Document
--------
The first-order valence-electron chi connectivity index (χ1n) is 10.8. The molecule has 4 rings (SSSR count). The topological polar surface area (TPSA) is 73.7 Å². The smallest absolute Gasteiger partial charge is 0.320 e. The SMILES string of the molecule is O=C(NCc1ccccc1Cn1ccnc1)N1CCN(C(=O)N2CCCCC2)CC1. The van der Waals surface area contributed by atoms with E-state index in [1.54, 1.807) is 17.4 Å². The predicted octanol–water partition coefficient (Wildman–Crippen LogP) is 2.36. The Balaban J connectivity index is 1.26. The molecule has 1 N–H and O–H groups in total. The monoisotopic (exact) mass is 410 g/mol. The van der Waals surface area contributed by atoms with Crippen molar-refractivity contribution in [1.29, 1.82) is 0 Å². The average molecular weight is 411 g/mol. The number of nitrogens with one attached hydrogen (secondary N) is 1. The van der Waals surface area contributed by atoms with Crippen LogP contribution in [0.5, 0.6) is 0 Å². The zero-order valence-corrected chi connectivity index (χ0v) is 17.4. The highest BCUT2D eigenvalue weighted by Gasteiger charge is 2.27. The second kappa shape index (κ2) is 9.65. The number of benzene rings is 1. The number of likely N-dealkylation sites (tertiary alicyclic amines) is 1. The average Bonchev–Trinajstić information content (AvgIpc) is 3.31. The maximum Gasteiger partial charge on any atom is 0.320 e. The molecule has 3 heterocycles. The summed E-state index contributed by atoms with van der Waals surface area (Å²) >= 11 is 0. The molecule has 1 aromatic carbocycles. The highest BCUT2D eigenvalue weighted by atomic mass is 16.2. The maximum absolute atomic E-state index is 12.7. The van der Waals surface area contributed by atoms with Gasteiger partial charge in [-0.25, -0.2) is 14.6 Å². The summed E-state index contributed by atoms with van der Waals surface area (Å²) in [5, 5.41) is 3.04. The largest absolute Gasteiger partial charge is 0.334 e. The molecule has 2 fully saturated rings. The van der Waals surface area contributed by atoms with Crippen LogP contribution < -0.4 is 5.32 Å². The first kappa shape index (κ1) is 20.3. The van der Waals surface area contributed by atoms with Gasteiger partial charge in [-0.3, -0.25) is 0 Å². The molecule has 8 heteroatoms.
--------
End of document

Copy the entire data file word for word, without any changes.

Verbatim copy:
The first-order valence-electron chi connectivity index (χ1n) is 10.8. The molecule has 4 rings (SSSR count). The topological polar surface area (TPSA) is 73.7 Å². The smallest absolute Gasteiger partial charge is 0.320 e. The SMILES string of the molecule is O=C(NCc1ccccc1Cn1ccnc1)N1CCN(C(=O)N2CCCCC2)CC1. The van der Waals surface area contributed by atoms with E-state index in [1.54, 1.807) is 17.4 Å². The predicted octanol–water partition coefficient (Wildman–Crippen LogP) is 2.36. The Balaban J connectivity index is 1.26. The molecule has 1 N–H and O–H groups in total. The monoisotopic (exact) mass is 410 g/mol. The van der Waals surface area contributed by atoms with Crippen molar-refractivity contribution in [1.29, 1.82) is 0 Å². The average molecular weight is 411 g/mol. The number of nitrogens with one attached hydrogen (secondary N) is 1. The van der Waals surface area contributed by atoms with Crippen LogP contribution in [0.5, 0.6) is 0 Å². The zero-order valence-corrected chi connectivity index (χ0v) is 17.4. The highest BCUT2D eigenvalue weighted by Gasteiger charge is 2.27. The second kappa shape index (κ2) is 9.65. The number of benzene rings is 1. The number of likely N-dealkylation sites (tertiary alicyclic amines) is 1. The average Bonchev–Trinajstić information content (AvgIpc) is 3.31. The maximum Gasteiger partial charge on any atom is 0.320 e. The molecule has 3 heterocycles. The summed E-state index contributed by atoms with van der Waals surface area (Å²) >= 11 is 0. The molecule has 1 aromatic carbocycles. The highest BCUT2D eigenvalue weighted by atomic mass is 16.2. The maximum absolute atomic E-state index is 12.7. The van der Waals surface area contributed by atoms with Gasteiger partial charge in [-0.25, -0.2) is 14.6 Å². The summed E-state index contributed by atoms with van der Waals surface area (Å²) in [5, 5.41) is 3.04. The largest absolute Gasteiger partial charge is 0.334 e. The molecule has 2 fully saturated rings. The van der Waals surface area contributed by atoms with Crippen LogP contribution < -0.4 is 5.32 Å². The first kappa shape index (κ1) is 20.3. The van der Waals surface area contributed by atoms with Gasteiger partial charge in [-0.3, -0.25) is 0 Å². The molecule has 8 heteroatoms.